Machen recognized that Christians had a powerful incentive to defend the virgin birth because it was a fundamental fact of the Christian faith. Though he might have been expected to argue backward from theological necessity to the historical actuality of the virgin birth, he did exactly the opposite. Theology, he said, depends at least partly on the historicity of the events. Interestingly, he admitted that the historical evidence for the virgin birth of Christ is not conclusive. Therefore, a decision about the historicity of the virgin birth hinges upon one’s prior conclusions regarding the possibility of miracles in general. If one begins by dismissing the possibility of miracles, then the narratives of Jesus’ birth will be unconvincing. If, however, one begins with a prior belief in the miracle of Jesus’ resurrection, then one will find the evidence against the mythological interpretation of Jesus’ birth to be insurmountable.

This was a surprisingly modest conclusion, and it indicates his reluctance to retreat from a serious confrontation with the evidence into a faith that neglected the concerns of intellectual culture. His subsequent study in the German universities further illustrates this commitment. There he was taught by cultured intellectuals who challenged the historical and factual nature of Christian affirmations. He refused to shrink from the honest examination of the evidence, even when he understood that Christianity itself was at stake. For Machen, intellectual dishonesty was a greater sin than unbelief.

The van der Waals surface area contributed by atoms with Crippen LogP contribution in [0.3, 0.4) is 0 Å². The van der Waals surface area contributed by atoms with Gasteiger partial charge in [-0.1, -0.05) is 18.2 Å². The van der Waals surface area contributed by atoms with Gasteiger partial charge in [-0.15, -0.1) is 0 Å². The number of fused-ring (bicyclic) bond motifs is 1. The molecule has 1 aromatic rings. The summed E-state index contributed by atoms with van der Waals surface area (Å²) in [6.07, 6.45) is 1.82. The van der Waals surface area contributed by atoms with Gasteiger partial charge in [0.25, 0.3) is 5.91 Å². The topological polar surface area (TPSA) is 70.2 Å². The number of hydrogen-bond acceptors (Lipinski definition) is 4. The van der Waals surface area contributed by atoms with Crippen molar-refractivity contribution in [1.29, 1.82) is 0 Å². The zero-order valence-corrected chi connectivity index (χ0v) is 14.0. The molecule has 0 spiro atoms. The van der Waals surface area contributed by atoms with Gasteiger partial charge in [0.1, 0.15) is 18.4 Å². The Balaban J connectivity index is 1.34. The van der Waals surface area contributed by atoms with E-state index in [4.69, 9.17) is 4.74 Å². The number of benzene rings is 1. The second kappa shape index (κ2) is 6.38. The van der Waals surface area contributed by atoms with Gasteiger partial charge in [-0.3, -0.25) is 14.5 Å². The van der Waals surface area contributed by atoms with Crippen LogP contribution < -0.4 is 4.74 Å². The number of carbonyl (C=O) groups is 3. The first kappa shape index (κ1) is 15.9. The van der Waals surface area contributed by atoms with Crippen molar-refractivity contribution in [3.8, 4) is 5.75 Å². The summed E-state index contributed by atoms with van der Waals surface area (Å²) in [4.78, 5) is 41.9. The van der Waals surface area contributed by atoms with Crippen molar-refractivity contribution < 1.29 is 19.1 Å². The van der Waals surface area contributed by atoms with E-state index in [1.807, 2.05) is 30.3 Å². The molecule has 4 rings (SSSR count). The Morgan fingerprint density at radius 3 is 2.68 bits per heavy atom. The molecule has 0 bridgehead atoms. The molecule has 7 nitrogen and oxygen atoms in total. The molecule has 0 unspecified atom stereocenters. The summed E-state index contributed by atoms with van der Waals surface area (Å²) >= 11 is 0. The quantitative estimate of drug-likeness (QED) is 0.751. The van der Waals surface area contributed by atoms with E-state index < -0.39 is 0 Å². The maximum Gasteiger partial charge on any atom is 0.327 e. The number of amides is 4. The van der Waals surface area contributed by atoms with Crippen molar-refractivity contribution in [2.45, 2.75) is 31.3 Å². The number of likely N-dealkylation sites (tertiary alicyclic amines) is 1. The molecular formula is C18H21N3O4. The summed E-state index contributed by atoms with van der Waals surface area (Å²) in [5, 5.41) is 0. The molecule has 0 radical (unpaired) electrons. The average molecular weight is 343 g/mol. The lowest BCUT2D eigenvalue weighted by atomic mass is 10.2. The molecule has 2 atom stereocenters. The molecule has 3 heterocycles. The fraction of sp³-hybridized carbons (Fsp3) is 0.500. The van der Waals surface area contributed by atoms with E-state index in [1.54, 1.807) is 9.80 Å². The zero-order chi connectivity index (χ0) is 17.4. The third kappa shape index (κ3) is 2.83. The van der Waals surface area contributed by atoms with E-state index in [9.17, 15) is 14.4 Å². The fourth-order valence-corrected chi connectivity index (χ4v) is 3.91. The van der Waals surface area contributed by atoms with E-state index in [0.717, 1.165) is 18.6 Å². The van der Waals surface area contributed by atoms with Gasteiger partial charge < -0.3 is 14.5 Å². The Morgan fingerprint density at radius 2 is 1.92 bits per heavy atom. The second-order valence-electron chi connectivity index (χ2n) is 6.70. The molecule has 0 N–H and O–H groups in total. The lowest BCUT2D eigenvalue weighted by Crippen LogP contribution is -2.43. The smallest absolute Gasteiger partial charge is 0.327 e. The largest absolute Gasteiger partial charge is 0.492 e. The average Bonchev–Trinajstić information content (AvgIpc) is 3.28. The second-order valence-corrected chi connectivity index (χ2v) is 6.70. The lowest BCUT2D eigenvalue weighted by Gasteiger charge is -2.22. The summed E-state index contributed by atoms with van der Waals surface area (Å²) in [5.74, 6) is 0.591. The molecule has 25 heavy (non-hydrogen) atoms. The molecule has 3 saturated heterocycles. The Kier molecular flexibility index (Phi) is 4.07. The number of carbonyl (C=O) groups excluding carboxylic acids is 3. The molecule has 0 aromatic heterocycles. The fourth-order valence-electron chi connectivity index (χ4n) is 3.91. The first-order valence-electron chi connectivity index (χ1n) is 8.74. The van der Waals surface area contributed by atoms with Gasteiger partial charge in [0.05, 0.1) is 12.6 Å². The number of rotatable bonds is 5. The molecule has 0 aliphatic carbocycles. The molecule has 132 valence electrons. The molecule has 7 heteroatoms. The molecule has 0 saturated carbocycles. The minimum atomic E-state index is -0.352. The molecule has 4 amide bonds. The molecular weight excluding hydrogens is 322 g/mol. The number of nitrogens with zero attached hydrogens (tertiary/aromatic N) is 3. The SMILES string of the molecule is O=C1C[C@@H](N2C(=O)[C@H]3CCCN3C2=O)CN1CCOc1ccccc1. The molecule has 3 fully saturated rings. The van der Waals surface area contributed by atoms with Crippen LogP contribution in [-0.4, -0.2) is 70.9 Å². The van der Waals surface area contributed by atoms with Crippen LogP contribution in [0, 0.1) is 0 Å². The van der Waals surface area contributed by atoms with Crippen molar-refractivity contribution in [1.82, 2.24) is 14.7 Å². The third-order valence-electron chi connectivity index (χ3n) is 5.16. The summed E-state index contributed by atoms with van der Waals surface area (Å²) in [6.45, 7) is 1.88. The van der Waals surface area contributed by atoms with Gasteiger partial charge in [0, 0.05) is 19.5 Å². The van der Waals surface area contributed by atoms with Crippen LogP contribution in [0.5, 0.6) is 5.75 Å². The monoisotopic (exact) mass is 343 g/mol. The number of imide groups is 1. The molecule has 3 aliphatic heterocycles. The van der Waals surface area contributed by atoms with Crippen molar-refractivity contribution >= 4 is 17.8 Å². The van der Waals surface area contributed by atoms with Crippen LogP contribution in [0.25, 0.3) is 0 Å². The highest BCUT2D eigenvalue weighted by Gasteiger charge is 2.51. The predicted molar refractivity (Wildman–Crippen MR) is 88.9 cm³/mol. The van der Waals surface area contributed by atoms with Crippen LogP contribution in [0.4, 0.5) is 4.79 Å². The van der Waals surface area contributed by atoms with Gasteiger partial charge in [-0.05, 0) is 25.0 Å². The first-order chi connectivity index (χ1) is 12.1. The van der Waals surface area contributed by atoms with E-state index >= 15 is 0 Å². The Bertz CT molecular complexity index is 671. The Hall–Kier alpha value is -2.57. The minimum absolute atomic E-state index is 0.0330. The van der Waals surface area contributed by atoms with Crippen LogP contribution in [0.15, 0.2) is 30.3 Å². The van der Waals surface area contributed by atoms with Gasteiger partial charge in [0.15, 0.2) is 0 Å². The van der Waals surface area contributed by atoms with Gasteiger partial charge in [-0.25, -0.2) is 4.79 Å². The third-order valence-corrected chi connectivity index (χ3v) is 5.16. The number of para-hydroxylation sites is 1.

In sum, Machen believed that culture (understood in the sense of high culture) was extremely important. The categories that one received from one’s culture either enabled or disabled the understanding of biblical Christianity. Consequently, culture was far too vital simply to be ignored, and it could not be destroyed without doing injustice to our humanity. On the other hand, culture was not simply to be given the final word. Where culture enabled a right understanding of Christianity, it had to be nourished and fostered. Where culture challenged Christianity, its claims had to be faced squarely. If Christianity was to maintain its plausibility, then the possibility of its claims had to be vindicated.

Machen believed that at least some Christians had to be persons of culture—including the culture of high learning. This duty arose partly because intellectual and cultural abilities are gifts of God, valuable in their own right. More than that, persons of culture would be necessary to nourish culture where it was true or to overthrow it where it was false. The neglect of culture, however, constituted a sin for which Machen exhibited little patience.